Horses that have not been halter broken are virtually impossible to handle or do anything with. The halter is a basic piece of equipment which is placed on the horse's head and used to tie the horse, lead the horse and convey basic commands to the horse. Halter breaking is the first step in training a horse.
Foals and Young Horses
In an ideal situation, a foal should be handled by humans almost immediately after his birth. It is considered normal to place a halter on a foal within the first few days of his life in order to get the foal used to the feeling of wearing a halter on his head. The benefit of halter breaking a foal is that he has not developed any bad habits yet and his small size makes him relatively easy to handle. If you can get your foal used to having his head handled and a halter taken on and off regularly while he is still very young, he will likely always accept the halter as a simple and unquestioned part of his daily life and routine. When halter breaking a foal it is important to make sure that the halter fits appropriately and is not loose enough to get snagged on anything.
When horses are born in the pasture or left unhandled for the first part of their lives it can make it slightly more difficult to halter break them. Halter breaking an adult horse involves patience and time. You will have to spend time getting the horse used to your handling his head, ears and neck. Reward the horse for letting you touch him by offering him treats and verbal praise. Once the horse accepts your touch, you will begin getting him used to the halter. You will have to introduce the halter slowly and let your horse get used to the smell and sight of it in your hands. When you are ready to try to put the halter on the horse, you will need to gently slide it over his nose and up onto his head, buckling it on the side of the head behind the ears. It may take multiple tries to get the halter onto an adult horse, but you should not be discouraged. Once the halter is on, you will probably want to leave it on for several days so that the horse accepts wearing it before you begin practicing taking it on and off.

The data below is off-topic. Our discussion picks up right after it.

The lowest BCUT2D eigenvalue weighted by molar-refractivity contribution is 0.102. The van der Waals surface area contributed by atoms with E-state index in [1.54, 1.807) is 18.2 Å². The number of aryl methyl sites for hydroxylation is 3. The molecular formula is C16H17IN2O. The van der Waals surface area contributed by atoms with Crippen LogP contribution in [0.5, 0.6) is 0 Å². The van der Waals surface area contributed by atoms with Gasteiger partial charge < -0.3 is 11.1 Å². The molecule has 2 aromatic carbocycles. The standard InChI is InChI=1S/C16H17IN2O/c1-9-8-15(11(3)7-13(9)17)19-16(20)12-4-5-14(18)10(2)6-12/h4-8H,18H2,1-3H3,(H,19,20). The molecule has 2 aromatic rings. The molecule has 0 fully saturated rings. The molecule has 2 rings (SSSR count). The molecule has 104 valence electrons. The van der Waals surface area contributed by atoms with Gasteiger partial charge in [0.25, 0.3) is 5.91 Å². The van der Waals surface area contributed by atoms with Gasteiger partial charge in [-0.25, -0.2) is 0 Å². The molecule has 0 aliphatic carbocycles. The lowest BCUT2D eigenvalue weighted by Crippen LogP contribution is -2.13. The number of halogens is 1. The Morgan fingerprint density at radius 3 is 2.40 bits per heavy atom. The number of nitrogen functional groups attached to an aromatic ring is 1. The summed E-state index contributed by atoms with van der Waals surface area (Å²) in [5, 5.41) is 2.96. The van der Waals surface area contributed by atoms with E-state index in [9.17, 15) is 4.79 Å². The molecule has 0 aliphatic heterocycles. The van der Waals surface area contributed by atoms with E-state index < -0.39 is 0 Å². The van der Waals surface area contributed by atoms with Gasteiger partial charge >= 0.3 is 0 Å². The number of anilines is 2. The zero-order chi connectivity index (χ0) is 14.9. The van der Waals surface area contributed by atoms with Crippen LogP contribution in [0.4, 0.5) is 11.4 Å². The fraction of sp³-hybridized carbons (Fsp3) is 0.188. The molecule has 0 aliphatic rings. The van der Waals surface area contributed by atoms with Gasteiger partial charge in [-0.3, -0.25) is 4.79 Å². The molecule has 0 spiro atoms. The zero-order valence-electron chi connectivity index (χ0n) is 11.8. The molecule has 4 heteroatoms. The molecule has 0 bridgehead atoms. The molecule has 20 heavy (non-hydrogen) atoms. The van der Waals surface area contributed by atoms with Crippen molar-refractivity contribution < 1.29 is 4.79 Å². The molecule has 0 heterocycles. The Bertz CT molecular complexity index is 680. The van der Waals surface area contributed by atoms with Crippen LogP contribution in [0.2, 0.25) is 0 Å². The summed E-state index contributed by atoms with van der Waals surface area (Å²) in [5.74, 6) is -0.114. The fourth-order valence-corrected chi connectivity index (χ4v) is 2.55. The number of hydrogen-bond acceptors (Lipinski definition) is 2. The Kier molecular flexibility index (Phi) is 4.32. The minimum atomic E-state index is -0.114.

What Not To Do
It is important never to get angry with a horse when you are trying to halter break it. You should not scream at the horse, hit him, throw the halter or behave in any type of aggressive manner towards the horse. You do not want the horse to view haltering as a scary process. You should also never give up when working with your horse. It is important to end each lesson with some kind of success, even if it is just that you got the halter over the horse's nose without him trying to escape. End every training session on a positive note for both yourself and the horse.
Leading The Horse
Once you have the halter on your horse's head, you need to teach him to respond to pressure being applied on the halter. Start by attaching a lead rope to your horse's halter. Stand to the right of the horse and apply pressure by pulling the lead rope to the right. Your horse should turn his head towards you. When he does, praise him. Now do the same thing to the left. Teach your horse to step forward and backwards by applying pressure to the halter and releasing it when he moves the direction you are asking him to move. Your horse will soon figure out to follow the pressure of the leadrope as a way to release the pressure that is being applied. You can reward your horse with treats and praise for behaving correctly.
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Jen Davis has been writing since 2004. She has served as a newspaper reporter and her freelance articles have appeared in magazines such as "Horses Incorporated," "The Paisley Pony" and "Alabama Living." Davis earned her Bachelor of Arts in communication with a concentration in journalism from Berry College in Rome, Ga.